November 11 1918, the last day of World War One
At 5 am the French, British, American and German representatives signed the armistice treaty that formally ended hostilities in World War One. Under the terms of the Armistice, the war would officially end at 11 am that morning. All the troops in the trenches had to do was sit tight for the next six hours. Instead, allied forces continued to launch a series of attacks, producing over 10,000 casualties on the last morning of a war that was already over.
At 5:10 am on November 11, the instrument of surrender was signed. To give everyone enough time to contact all their forces in the field, it was agreed that the formal end of hostilities would occur at 11 am that morning.
An hour earlier, at 4 am, the Fifth Marine Division was ordered to cross the Meuse River on pontoon bridges, and came under artillery and MG fire. The Marines took over 1,100 casualties.
The US Army’s 89th Division was ordered to storm the town of Stenay because, the commander later explained, it had a number of bath-houses and he didn’t want the Germans to have them after the war was over. It cost the Americans 61 dead and 304 wounded to take Stenay.
The 92nd Division, an African-American unit with white officers, had been scheduled for days to make an attack on the morning of the 11th. The result was, General John Sherburne bitterly declared, “an absolutely needless waste of life”.
Although the allied forces had known for the past three days that an armistice was being discussed and the war was almost over, it wasn’t until 6 am that official instructions went out declaring that the war would formally end at 11 am. Foch had picked that time, as it was poetically the eleventh hour of the eleventh day of the eleventh month.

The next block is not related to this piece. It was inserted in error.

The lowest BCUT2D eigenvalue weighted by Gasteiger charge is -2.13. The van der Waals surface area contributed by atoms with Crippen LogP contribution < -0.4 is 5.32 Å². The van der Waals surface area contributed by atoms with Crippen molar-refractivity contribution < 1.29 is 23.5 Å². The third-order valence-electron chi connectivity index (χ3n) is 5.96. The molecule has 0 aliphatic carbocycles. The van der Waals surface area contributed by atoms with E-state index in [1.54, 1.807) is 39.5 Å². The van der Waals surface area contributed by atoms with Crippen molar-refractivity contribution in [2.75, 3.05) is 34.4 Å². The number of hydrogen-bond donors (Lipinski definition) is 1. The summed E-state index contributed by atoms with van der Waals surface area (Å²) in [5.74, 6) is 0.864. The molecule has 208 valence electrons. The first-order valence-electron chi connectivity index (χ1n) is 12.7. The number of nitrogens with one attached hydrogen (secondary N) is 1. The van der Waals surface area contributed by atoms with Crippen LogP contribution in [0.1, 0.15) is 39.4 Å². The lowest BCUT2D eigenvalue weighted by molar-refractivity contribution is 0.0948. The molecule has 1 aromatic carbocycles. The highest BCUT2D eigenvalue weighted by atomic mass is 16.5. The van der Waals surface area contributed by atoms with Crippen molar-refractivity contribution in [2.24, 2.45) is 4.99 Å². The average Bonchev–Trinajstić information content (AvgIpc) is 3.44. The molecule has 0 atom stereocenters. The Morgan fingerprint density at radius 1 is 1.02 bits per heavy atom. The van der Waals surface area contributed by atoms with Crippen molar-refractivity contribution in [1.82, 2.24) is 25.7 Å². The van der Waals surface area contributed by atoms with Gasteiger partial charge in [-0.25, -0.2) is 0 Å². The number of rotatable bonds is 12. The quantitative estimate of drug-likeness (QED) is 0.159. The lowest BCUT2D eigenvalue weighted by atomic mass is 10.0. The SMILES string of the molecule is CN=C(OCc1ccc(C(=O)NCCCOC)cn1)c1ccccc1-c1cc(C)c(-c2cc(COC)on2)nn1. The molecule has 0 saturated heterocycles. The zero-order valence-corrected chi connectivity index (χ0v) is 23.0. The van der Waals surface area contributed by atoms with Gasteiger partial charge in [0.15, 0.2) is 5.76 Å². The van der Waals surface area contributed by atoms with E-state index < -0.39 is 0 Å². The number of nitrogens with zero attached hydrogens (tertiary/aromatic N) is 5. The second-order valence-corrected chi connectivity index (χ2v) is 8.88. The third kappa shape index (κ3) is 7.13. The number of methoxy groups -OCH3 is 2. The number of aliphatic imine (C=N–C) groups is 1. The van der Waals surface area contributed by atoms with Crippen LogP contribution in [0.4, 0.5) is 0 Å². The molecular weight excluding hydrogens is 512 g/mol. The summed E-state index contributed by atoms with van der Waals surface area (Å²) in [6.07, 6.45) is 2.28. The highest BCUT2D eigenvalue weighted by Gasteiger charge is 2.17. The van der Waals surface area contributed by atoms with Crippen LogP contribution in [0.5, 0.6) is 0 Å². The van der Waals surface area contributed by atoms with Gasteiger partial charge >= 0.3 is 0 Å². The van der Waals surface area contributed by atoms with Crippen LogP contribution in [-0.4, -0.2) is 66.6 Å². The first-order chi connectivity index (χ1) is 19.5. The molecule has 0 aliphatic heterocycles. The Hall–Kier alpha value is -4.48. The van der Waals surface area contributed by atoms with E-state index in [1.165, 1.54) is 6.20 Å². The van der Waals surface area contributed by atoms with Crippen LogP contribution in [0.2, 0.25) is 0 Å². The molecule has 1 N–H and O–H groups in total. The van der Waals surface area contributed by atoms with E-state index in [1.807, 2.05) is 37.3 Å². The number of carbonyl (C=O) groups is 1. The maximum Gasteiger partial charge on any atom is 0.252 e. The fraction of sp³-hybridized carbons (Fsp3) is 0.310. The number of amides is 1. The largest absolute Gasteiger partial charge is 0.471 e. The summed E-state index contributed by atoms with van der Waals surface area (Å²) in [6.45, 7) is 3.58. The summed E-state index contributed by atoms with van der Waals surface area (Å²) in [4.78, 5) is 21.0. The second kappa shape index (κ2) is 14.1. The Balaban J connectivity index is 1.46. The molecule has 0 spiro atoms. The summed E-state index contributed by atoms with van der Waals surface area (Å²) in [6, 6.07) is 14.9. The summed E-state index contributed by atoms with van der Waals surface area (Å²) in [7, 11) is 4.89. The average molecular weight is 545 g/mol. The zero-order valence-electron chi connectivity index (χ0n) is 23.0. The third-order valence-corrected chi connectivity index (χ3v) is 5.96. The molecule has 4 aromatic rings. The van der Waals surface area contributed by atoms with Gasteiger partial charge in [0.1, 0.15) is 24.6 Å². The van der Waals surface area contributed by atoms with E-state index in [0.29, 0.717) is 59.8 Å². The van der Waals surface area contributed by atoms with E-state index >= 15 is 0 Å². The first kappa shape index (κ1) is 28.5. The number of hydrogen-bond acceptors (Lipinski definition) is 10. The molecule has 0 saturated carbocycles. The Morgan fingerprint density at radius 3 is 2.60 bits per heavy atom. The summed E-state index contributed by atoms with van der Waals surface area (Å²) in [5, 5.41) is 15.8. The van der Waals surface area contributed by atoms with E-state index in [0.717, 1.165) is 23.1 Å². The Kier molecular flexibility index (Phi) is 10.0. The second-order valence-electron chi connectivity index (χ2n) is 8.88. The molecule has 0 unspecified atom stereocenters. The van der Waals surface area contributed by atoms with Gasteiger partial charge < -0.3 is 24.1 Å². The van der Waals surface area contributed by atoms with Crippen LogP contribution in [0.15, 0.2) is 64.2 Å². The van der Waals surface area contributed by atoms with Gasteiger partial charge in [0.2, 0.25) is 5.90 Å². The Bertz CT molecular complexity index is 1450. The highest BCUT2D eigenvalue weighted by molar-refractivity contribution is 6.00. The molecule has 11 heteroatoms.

Irishman Private George Edwin Elison, who had helped defend Mons from the Germans back in 1914, now became the last British soldier killed. It was 9:30 am.
At 10:40 am, in the 81st Division, the commanding officer ordered his men to stand down; his superior countermanded that order and told the men to advance. The division lost 66 killed and 395 wounded.
At 10:44 am, the 313th Regiment was ordered to clear out a German MG post at the village of Ville-Devant-Chaumont. As the American troops advanced, the Germans, in utter disbelief, first waved at them frantically, then fired over their heads to try to get them to stop, and finally in desperation fired a short burst directly at them. Private Henry Gunter, who had arrived in the trenches four months ago, was struck in the head and died instantly. He was the last American killed in the war. The time was 10:59 am.
Meanwhile, the attack on Mons continued. At 10:58 am, Canadian trooper Private George Price became the last soldier of the British Commonwealth to be killed.
At 11 am, a German junior officer named Tomas left his trench and approached a group of American troopers in No Man’s Land. As Tomas came forward, they shot him. It was 11:02 am. The cost on the last day of World War One was over 10,000 casualties, wounded or killed: 1200 French; 2400 British; 3000 Americans; 4100 Germans.